On June 23, 2002, Francis Alÿs staged The Modern Procession, in collaboration with the Public Art Fund, to mark The Museum of Modern Art’s move from 11 West Fifty-third Street to MoMA QNS in Long Island City. Accompanied by New York City police, some one hundred participants set out at nine o’clock on that Sunday morning to walk through the streets of midtown, over the Queensboro Bridge, and up Queens Boulevard to MoMA QNS. They carried palanquins holding effigies of iconic works from the Museum’s collection, including Pablo Picasso’s Les Demoiselles d’Avingnon and Marcel Duchamp’s Bicycle Wheel, as well as a living icon, the artist Kiki Smith.
The subdued rhythms of Banda de Santa Cecilia’s processional music set the marchers’ slow pace, motivating them as they grew increasingly hotter and more tired during the three hour trek from midtown to Queens. The music established the solemnity of the ritual. Clad in white, blue, and green shirts and black pants, the processors carried palanquins, roses, and banners; they strew rose petals along the path and walked dogs. The procession exuded a feeling of solemn joy and many onlookers felt compelled to join in and follow the unusual group of marchers over the bridge to Long Island City.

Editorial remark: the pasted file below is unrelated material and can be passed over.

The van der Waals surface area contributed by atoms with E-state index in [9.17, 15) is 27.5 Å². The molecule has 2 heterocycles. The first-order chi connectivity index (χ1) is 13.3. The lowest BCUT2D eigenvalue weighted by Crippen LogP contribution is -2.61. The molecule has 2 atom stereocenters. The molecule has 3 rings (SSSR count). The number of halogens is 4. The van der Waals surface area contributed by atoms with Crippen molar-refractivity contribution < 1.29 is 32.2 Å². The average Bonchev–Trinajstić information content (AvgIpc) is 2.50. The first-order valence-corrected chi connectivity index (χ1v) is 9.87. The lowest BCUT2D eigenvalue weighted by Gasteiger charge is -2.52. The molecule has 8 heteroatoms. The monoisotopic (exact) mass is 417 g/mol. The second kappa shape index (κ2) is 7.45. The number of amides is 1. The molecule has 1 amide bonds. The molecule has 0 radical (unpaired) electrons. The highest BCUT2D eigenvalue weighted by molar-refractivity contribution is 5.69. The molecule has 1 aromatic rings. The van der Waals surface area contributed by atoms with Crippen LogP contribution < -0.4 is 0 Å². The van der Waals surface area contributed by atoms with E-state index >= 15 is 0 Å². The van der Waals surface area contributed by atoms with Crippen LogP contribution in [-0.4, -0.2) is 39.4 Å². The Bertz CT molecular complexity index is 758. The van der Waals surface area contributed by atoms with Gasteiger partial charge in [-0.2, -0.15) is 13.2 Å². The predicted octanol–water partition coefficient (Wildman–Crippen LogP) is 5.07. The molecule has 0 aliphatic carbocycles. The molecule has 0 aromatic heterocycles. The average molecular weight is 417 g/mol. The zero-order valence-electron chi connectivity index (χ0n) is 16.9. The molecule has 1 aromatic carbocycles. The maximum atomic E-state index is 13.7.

Since 1991, Francis Alÿs has regularly conducted paseos (walks), in which he meanders through urban streets (most often in his home town of Mexico City), often with a prop and always following a whimsical route. He records his path and the results of his walk, collects artifacts, and stores away images, all of which he later uses in his drawings, paintings, and videos. For Projects 76, the Museum presents Francis Alÿs’s video of The Modern Procession along with a series of drawings plotting out the path and formation of the performance, as well as photographs of the performance itself.
Organized by Harper Montgomery.
Grateful acknowledgments are due to the artist and to Raphael Ortega; to Laurence Kardish, who organizes the Projects series and whose support made this project possible; to Tom Eccles, Richard Griggs, Miki Garcia, and Anne Wehr, at the Public Art Fund; to Francesco Pellizzi and Gini Alhadeff; and to Claire Corey, Cassandra Heliczer, Norie Morimoto, Jerry Neuner, and Carlos Yepes for their work on the exhibition and brochure.